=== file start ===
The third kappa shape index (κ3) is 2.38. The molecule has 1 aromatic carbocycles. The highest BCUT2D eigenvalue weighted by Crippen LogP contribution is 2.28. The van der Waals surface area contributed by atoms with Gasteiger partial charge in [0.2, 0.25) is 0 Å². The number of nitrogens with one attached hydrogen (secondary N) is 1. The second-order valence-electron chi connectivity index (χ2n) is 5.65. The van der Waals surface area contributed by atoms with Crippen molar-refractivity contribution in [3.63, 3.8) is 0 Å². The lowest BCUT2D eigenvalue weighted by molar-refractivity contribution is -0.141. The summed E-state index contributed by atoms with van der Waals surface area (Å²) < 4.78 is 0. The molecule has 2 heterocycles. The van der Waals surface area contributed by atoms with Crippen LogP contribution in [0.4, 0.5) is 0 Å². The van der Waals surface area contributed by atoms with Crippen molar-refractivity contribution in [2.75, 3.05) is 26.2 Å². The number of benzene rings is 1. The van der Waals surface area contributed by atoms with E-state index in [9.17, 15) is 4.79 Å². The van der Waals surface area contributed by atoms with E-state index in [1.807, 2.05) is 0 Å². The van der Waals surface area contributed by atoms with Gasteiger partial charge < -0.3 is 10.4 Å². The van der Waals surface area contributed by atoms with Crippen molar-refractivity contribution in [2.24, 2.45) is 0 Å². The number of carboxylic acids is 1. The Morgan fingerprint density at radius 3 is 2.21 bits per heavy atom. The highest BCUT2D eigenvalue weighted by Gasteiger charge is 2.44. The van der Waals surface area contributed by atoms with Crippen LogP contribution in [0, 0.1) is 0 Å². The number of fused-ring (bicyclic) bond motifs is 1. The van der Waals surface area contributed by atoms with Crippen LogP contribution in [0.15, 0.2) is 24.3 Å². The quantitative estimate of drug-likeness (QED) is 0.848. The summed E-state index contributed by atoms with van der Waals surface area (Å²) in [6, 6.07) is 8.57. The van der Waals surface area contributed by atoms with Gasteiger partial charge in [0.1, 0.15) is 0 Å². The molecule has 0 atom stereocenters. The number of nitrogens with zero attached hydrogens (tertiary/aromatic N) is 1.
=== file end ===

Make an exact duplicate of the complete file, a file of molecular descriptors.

The third kappa shape index (κ3) is 2.38. The molecule has 1 aromatic carbocycles. The highest BCUT2D eigenvalue weighted by Crippen LogP contribution is 2.28. The van der Waals surface area contributed by atoms with Gasteiger partial charge in [0.2, 0.25) is 0 Å². The number of nitrogens with one attached hydrogen (secondary N) is 1. The second-order valence-electron chi connectivity index (χ2n) is 5.65. The van der Waals surface area contributed by atoms with Crippen molar-refractivity contribution in [3.63, 3.8) is 0 Å². The lowest BCUT2D eigenvalue weighted by molar-refractivity contribution is -0.141. The summed E-state index contributed by atoms with van der Waals surface area (Å²) < 4.78 is 0. The molecule has 2 heterocycles. The van der Waals surface area contributed by atoms with Crippen LogP contribution in [0.4, 0.5) is 0 Å². The van der Waals surface area contributed by atoms with Crippen molar-refractivity contribution in [2.75, 3.05) is 26.2 Å². The number of benzene rings is 1. The van der Waals surface area contributed by atoms with E-state index in [9.17, 15) is 4.79 Å². The van der Waals surface area contributed by atoms with E-state index in [1.807, 2.05) is 0 Å². The van der Waals surface area contributed by atoms with Gasteiger partial charge < -0.3 is 10.4 Å². The van der Waals surface area contributed by atoms with Crippen molar-refractivity contribution in [2.24, 2.45) is 0 Å². The number of carboxylic acids is 1. The Morgan fingerprint density at radius 3 is 2.21 bits per heavy atom. The highest BCUT2D eigenvalue weighted by Gasteiger charge is 2.44. The van der Waals surface area contributed by atoms with Crippen LogP contribution in [0, 0.1) is 0 Å². The number of fused-ring (bicyclic) bond motifs is 1. The van der Waals surface area contributed by atoms with Crippen LogP contribution in [0.15, 0.2) is 24.3 Å². The quantitative estimate of drug-likeness (QED) is 0.848. The summed E-state index contributed by atoms with van der Waals surface area (Å²) in [6, 6.07) is 8.57. The van der Waals surface area contributed by atoms with Gasteiger partial charge in [0.1, 0.15) is 0 Å². The molecule has 0 atom stereocenters. The number of nitrogens with zero attached hydrogens (tertiary/aromatic N) is 1.